ARTICLE: Loss, Grief and the Christian Response | Leslie Verghese, Dallas
The past eighteen plus months rewrote our concepts and perception of death and our response. Even the often-said quote, “human love and relationship ends with the grave and a drop of tear on the casket”, changed distinctly as physical proximity as well as traditional burial gave way to innovation, and inevitability amidst the COVID-19 pandemic. Was the Lord teaching us or even taunting us about some of our so-called ‘norms’ and testing us if we would continue to ‘live and die’ for our convictions or make necessary compromises as the times require us to? Time or eternity will provide us with the answer. However, how do we deal with our present crisis? How do we help others who are grappling for an answer?
In one of the greatest paradoxes on earth, joy and sorrow aren’t opposites. In fact, grief is the road that leads to renewed hope — if we let it. At the same time, we can’t make the mistake of thinking that we should get through grief quickly. Grief is ongoing; those who cling to God in grief say without hesitation, “I am not done grieving. This is part of my new normal. I will walk this path until the day that I see Jesus and my [loved one] again.”
Consider Job’s life. In unimaginable loss and suffering, he asked God ‘Why’ 16 times — and he never got an answer. It’s not just a question. It’s a cry of protest. And eventually that cry of protest turns from ‘Why’ to ‘What can I learn through this’, ‘How can I grow through this’, and ‘How can God be glorified through this’. No tragedy is ever wasted in God’s economy. It’s okay to cry out to God. God doesn’t tell us not to grieve. Instead, He tells us to grieve with hope (1 Thessalonians 4:13). That’s when we go through our grief and tears, we say, “I can trust God with this.”
Grief is very personal, and it looks different for everyone. You’ll hear people say, “There’s no wrong way to grieve.” And that’s true as long as you commit to grieving in healthy ways. Never deny the five stages of Grief.
1. Denial – Shock. Disbelief. How could something so catastrophic have happened when other people’s lives go on as normal?
2. Anger – This is a common outcome of the anxiety and loss of control you may feel when your loved one has died.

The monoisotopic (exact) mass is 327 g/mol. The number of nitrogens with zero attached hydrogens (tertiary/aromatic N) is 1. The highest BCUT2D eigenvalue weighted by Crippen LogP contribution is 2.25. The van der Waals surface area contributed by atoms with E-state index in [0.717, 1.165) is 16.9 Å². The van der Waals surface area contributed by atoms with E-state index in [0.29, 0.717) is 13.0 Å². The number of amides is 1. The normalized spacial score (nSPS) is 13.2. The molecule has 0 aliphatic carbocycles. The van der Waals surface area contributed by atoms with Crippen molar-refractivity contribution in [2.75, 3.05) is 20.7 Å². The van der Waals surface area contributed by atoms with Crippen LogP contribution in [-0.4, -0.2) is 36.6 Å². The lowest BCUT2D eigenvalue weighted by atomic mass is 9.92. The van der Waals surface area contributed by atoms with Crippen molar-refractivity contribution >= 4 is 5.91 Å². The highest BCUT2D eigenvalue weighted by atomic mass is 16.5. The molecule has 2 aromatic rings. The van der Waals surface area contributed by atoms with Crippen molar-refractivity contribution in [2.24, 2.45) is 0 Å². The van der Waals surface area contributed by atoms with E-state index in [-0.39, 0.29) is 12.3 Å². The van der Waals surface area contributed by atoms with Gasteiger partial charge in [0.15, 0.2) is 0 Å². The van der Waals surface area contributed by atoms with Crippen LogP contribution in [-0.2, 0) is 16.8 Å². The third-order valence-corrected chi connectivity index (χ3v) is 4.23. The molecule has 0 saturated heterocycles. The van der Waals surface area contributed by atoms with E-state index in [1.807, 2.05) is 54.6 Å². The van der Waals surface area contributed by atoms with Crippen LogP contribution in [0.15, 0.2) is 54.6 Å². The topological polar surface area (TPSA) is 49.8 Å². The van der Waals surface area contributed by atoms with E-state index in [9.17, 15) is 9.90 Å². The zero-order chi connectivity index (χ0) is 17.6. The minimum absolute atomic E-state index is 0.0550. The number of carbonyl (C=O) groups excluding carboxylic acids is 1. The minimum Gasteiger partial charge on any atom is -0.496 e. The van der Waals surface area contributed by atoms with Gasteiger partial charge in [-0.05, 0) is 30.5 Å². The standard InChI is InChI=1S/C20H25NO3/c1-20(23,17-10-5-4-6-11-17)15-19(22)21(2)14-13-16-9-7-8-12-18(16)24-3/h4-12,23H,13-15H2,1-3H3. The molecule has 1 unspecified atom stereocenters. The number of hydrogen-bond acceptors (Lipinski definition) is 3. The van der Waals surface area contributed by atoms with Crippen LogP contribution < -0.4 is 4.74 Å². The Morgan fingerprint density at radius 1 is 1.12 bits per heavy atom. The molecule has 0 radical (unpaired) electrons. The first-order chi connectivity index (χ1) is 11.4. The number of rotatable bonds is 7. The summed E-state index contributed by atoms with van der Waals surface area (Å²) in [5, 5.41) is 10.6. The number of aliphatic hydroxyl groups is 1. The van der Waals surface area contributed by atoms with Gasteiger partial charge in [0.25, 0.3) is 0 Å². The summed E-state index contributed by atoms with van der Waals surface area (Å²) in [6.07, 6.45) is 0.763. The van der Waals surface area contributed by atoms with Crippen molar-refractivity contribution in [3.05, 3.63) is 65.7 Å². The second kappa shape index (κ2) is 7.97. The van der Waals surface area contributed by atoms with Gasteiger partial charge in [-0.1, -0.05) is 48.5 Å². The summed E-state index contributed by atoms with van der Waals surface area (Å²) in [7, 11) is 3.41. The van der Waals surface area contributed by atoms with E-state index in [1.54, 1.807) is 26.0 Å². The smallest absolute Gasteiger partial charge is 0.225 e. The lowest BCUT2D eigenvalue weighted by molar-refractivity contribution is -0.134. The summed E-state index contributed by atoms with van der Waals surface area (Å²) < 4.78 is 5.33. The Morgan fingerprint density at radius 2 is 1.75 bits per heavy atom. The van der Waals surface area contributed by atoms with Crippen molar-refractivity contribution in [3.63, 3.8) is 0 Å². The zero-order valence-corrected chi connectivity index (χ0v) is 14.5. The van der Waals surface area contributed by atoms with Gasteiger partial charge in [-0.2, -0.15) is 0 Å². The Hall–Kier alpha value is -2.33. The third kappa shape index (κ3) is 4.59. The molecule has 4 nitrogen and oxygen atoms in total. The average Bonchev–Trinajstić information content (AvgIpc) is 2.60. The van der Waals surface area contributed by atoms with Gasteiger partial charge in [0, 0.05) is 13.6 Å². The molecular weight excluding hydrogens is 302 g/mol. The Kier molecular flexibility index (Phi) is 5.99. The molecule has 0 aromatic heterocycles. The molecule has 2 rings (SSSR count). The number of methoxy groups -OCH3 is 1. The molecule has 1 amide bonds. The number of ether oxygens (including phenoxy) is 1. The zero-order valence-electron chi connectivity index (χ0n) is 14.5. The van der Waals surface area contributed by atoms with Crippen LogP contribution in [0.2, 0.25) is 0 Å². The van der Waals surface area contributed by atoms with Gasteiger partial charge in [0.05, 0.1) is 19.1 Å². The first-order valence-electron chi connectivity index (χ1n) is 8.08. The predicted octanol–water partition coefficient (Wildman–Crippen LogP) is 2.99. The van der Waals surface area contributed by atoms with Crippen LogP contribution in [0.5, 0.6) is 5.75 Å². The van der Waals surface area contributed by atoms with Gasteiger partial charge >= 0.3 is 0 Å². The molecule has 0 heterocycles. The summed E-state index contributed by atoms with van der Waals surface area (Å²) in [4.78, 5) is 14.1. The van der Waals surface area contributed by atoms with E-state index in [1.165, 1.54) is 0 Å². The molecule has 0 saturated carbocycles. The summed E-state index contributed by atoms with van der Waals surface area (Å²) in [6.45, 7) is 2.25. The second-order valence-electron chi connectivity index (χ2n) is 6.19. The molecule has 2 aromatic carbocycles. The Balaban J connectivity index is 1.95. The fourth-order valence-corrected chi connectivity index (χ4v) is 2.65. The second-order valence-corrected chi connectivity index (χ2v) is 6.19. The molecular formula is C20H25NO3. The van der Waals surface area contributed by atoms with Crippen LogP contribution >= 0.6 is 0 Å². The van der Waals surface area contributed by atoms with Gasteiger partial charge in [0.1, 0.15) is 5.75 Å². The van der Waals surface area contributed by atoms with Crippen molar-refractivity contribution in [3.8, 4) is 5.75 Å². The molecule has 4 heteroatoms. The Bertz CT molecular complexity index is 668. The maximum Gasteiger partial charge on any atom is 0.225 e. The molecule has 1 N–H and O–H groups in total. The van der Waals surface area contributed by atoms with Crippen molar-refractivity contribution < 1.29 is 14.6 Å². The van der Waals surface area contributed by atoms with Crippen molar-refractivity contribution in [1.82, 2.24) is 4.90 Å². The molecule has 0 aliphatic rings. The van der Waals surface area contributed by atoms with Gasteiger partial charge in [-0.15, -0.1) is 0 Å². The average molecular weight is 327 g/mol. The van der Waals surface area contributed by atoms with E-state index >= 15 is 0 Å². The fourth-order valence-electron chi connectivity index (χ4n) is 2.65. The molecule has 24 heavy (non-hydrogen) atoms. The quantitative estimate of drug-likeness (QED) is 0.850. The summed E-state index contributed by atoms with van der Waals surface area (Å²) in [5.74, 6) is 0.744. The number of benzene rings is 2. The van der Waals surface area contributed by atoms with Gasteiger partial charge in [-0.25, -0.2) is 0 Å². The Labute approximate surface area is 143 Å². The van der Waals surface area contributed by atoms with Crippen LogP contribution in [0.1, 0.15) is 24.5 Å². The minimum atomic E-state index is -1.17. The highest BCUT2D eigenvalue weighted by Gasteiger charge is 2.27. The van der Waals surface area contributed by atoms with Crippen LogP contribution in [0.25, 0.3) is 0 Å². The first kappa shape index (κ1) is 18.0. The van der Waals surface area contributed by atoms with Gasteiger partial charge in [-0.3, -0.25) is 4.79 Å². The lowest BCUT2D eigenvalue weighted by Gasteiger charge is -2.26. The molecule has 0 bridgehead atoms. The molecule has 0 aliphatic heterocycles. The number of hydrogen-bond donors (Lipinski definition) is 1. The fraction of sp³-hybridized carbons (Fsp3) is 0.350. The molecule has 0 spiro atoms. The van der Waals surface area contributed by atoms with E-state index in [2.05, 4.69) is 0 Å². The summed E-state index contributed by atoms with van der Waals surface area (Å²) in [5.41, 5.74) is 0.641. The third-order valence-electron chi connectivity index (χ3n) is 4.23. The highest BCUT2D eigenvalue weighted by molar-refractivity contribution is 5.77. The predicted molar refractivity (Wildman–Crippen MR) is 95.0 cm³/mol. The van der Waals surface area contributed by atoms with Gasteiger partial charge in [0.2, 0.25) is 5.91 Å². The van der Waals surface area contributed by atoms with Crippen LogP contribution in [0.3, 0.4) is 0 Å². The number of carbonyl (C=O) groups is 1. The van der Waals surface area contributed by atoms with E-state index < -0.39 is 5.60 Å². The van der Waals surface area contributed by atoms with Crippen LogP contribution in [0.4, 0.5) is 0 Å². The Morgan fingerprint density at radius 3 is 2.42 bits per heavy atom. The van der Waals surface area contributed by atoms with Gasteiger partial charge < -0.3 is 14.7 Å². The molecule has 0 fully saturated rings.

3. Bargaining – You might revisit the circumstances of your loved one’s death over and over, wishing you could have done something differently
4. Depression – As you realize how this loss has affected your life, you might experience crying, changes in sleep and appetite, and trouble concentrating.
5. Acceptance – You may still feel sad, but you can move forward.
When we go through this, Dr. William Worden identifies Four tasks of mourning:
1. Accept the reality of loss
2. Experience the pain of grief
3. Adjust to an environment where your loved one is missing
4. Find an enduring connection with the deceased while reinvesting energy in life.
Dr. Therese Rando’s Six R’s of mourning also go hand in hand with the above
1. Recognize the loss
2. React – Let yourself feel your emotions and pain
3. Recollect and re-experience
4. Relinquish – Accept what has changed and that there’s no turning back.
5. Readjust – Return to daily life
6. Reinvest – Form new commitments and possibly new relationships
If we can adopt the following Strategies to help us and our loved ones manage and work through loss, we will successfully overcome as Paul exhorts us in 1 Thessalonians
• Affective (emotional) – Make time to vent your emotions. Let yourself cry, and connect with others emotionally.
• Cognitive (mental) – Logically break down your experience so you can understand, accept, and better manage it. Be aware of situations that could set you back and avoid them (for example, too much exposure to current news).
• Behavioral (actions) – Exercise. Eat healthy meals. Take a nap. Find ways to direct your energy without turning to addictive or harmful actions (such as substance abuse or inappropriate sexual behaviors).
• Spiritual – (Spiritual strategies for working through loss obviously weave throughout the other three strategies.) Spend time praying and reading your Bible every day. Be honest with God about your feelings and ask Him to help you find new meaning and purpose. Ask Him to help you believe in His love.
So, as Christians, we need (now more than ever), a clear redemption narrative – Affirm without reservation that through Christ’s death and resurrection, sin and death have been definitively conquered (Romans 4:25; 1 Corinthians 15:55-57). Also affirm Christ will one day return to consummate His Kingdom (Revelation 19:7-8) and redeem all of creation (Romans 8:19-25), where He will wipe away every tear from our eyes, where death shall be no more, and where there will be no mourning, nor crying, nor pain (Revelation 21:4).
As Christians, we cannot bypass all the other stages of grief and skip straight to meaning making. This is similar to the journey of Christian in John Bunyan’s Pilgrim’s Progress. There was no shortcut to the Celestial City. The only way for Christians to reach that final destination was through the Slough of Despond, past the Iron Cage of Despair, into the Valley of the Shadow of Death (Psalm 23:4).
As Christians, let’s reach out and accompany each other in our journey of grief. Above all, let’s not forget to seek out and receive Christ’s accompaniment in our journey of grief. Let’s not forget the foundation of our Christian faith is built upon a trauma—the trauma of the cross of Christ. And so, we can approach God’s throne of grace with confidence, for we do not have a high priest who is unable to empathize with our weaknesses, but we have one who has been tempted (and has suffered) in every way, just as we are (Hebrews 4:15-16).